Jeep Grand Cherokee sport utility vehicles have gone through four generations since this model was introduced in 1993. The ZJ, WK, WK and WK2 models have front disc brakes, but most Grand Cherokee models released before 2007 have rear drum brakes. The braking systems in your vehicle will determine whether you need to learn how to replace brake pads or shoes.
All-Disc or Rear Drum Brakes
A late-model Jeep Grand Cherokee is likely to have all-disc brakes. In this brake system, the master cylinder pressurizes and propels hydraulic fluid to the pistons in each caliper. The calipers engage the brake pads and, which create friction against the rotor to slow and stop the wheels. Systems with rear drum brakes require different Jeep Grand Cherokee auto parts.
In drum brakes, pressurized fluid from the master cylinder engages hydraulic wheel cylinders to bring curved brake shoes into contact with the inner surface of rotating brake drums. Rear drum brakes generally last longer than rear disc brakes on four-wheel drive vehicles.
Signs Your Brake Pads Are Worn Out
Brake pads for disc brakes can last anywhere from 25,000 miles up to 65,000 miles before requiring replacement. If pads are worn down to less than one-quarter of an inch, you should replace these components. Other indications of worn pads include squeaking or squealing noises, brake pedal vibration or the sound of grinding metal.
Worn brake shoes on rear drum brakes make scraping or squeaking noises and are less responsive. The parking brake may also become loose. Brake shoes can last up to 35,000 miles. Check the type of rear brakes on a Jeep Grand Cherokee to get the right replacement parts. Replace other performance-oriented vehicle components such as Jeep Grand Cherokee oil filters and air filters more frequently.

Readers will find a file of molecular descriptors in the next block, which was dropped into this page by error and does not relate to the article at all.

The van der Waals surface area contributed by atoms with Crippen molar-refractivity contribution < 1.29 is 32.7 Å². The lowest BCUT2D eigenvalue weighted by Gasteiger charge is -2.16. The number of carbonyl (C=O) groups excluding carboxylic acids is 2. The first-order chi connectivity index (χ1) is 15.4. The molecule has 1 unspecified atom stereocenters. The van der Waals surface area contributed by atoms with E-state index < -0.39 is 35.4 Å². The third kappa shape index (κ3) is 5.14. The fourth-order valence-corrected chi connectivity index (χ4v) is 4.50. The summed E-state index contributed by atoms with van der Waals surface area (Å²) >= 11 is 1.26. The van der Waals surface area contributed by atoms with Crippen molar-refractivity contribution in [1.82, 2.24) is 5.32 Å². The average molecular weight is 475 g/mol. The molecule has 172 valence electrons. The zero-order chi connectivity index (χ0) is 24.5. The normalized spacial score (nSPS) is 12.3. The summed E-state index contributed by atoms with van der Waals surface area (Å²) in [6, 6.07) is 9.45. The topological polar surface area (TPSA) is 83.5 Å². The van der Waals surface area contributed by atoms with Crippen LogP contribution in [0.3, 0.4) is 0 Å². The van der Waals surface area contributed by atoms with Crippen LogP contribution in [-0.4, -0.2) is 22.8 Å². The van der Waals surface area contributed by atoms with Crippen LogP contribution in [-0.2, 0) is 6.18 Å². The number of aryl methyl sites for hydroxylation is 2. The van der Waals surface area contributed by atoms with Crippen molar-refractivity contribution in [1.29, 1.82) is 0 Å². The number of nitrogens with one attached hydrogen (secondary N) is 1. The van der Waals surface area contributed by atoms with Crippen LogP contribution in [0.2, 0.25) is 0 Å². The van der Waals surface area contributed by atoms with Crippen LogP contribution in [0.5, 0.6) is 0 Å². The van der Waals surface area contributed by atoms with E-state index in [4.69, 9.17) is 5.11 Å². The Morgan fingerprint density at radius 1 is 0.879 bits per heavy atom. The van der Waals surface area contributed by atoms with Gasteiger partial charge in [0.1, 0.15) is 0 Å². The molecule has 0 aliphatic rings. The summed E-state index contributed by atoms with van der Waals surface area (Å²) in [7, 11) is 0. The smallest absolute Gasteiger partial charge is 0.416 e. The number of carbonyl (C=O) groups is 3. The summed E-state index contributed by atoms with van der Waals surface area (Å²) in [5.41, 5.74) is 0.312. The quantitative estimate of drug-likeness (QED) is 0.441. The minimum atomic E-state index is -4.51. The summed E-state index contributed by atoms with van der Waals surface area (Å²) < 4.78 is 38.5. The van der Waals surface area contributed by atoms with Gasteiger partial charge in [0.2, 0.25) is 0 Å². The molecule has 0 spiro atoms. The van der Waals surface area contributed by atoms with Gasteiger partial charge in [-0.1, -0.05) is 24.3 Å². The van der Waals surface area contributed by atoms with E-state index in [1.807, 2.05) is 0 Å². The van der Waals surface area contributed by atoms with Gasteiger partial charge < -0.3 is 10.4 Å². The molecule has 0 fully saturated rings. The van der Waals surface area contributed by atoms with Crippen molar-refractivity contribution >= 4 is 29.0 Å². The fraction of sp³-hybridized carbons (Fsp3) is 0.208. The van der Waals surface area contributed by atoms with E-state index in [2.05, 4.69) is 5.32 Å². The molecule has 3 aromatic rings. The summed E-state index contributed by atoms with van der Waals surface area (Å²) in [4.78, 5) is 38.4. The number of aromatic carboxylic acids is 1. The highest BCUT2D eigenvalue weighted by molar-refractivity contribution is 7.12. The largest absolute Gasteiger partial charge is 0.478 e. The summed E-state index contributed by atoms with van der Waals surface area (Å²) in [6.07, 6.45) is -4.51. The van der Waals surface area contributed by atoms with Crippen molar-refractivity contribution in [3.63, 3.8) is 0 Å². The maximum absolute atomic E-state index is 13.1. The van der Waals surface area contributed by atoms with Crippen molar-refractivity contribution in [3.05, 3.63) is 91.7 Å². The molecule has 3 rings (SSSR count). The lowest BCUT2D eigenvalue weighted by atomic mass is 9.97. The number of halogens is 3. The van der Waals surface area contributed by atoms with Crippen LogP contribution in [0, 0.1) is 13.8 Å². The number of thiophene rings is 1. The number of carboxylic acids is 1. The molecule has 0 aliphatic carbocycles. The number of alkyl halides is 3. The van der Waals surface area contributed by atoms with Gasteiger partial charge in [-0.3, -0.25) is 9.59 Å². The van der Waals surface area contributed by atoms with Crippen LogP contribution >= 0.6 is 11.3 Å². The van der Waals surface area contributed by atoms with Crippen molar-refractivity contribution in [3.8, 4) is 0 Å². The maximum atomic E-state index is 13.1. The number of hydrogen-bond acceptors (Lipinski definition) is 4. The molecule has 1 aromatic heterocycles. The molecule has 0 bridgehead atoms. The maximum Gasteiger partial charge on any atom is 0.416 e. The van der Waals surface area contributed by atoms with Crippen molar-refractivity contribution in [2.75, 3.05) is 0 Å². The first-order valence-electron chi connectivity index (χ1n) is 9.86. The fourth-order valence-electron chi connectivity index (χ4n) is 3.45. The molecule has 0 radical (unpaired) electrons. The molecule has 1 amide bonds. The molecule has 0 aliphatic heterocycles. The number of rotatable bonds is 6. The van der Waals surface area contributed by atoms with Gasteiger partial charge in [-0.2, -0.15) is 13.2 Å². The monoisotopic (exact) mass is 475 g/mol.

How to Install Brake Pads
A Jeep Grand Cherokee may require a set of front brake pads, front and rear brake pads and anywhere from two to four replacement rotors depending on whether a model has two or four disc brakes. Replace brake pads by loosening lug nuts and lifting the vehicle with a jack before inserting a jack stand. Remove the caliper assembly and secure it to protect the brake line. Remove worn pads from the rotor and resurface or replace this component before reinstalling brakes.
Grand Cherokee models that have rear drum brakes requires two sets of brake shoes and drums. Remove the dust cap from the brake drum and unscrew the axle bearing nut. Twist the drum while pulling backward to remove this component. Take off brake shoe springs and clips before removing the parking brake cable. Pull the set of worn shoes away from the backing plate and install replacement brake shoes. It may also be necessary to replace brake drums.
It is important to maintain the brakes in a Jeep Grand Cherokee. Rear disc brakes may wear out more quickly than front disc brakes. Replace brakes in front or rear pairs or replace all brakes at the same time. Regular maintenance prolongs the lifespan of rotors and other brake system components.
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